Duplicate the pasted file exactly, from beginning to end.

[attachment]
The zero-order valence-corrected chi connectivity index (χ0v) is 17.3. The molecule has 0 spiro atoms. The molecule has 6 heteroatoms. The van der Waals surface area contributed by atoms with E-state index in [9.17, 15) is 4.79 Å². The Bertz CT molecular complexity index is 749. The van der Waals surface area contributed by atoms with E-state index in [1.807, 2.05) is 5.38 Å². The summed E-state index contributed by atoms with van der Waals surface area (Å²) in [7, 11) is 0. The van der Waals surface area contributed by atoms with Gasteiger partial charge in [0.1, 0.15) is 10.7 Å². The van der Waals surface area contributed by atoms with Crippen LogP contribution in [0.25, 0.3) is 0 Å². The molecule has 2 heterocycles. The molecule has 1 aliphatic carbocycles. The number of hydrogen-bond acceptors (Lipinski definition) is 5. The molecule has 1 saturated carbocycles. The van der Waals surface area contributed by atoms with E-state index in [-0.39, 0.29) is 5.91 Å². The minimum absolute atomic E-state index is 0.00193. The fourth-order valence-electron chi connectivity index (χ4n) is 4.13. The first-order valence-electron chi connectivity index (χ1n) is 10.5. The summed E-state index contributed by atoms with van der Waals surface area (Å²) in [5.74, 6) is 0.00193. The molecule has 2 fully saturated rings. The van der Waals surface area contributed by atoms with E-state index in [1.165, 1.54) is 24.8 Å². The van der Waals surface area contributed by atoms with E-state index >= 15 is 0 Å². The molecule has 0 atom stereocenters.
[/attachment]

The zero-order valence-corrected chi connectivity index (χ0v) is 17.3. The molecule has 0 spiro atoms. The molecule has 6 heteroatoms. The van der Waals surface area contributed by atoms with E-state index in [9.17, 15) is 4.79 Å². The Bertz CT molecular complexity index is 749. The van der Waals surface area contributed by atoms with E-state index in [1.807, 2.05) is 5.38 Å². The summed E-state index contributed by atoms with van der Waals surface area (Å²) in [7, 11) is 0. The van der Waals surface area contributed by atoms with Gasteiger partial charge in [0.1, 0.15) is 10.7 Å². The van der Waals surface area contributed by atoms with Crippen LogP contribution in [0.25, 0.3) is 0 Å². The molecule has 2 heterocycles. The molecule has 1 aliphatic carbocycles. The number of hydrogen-bond acceptors (Lipinski definition) is 5. The molecule has 1 saturated carbocycles. The van der Waals surface area contributed by atoms with E-state index in [-0.39, 0.29) is 5.91 Å². The minimum absolute atomic E-state index is 0.00193. The fourth-order valence-electron chi connectivity index (χ4n) is 4.13. The first-order valence-electron chi connectivity index (χ1n) is 10.5. The summed E-state index contributed by atoms with van der Waals surface area (Å²) in [5.74, 6) is 0.00193. The molecule has 2 fully saturated rings. The van der Waals surface area contributed by atoms with E-state index in [1.165, 1.54) is 24.8 Å². The van der Waals surface area contributed by atoms with E-state index >= 15 is 0 Å². The molecule has 0 atom stereocenters.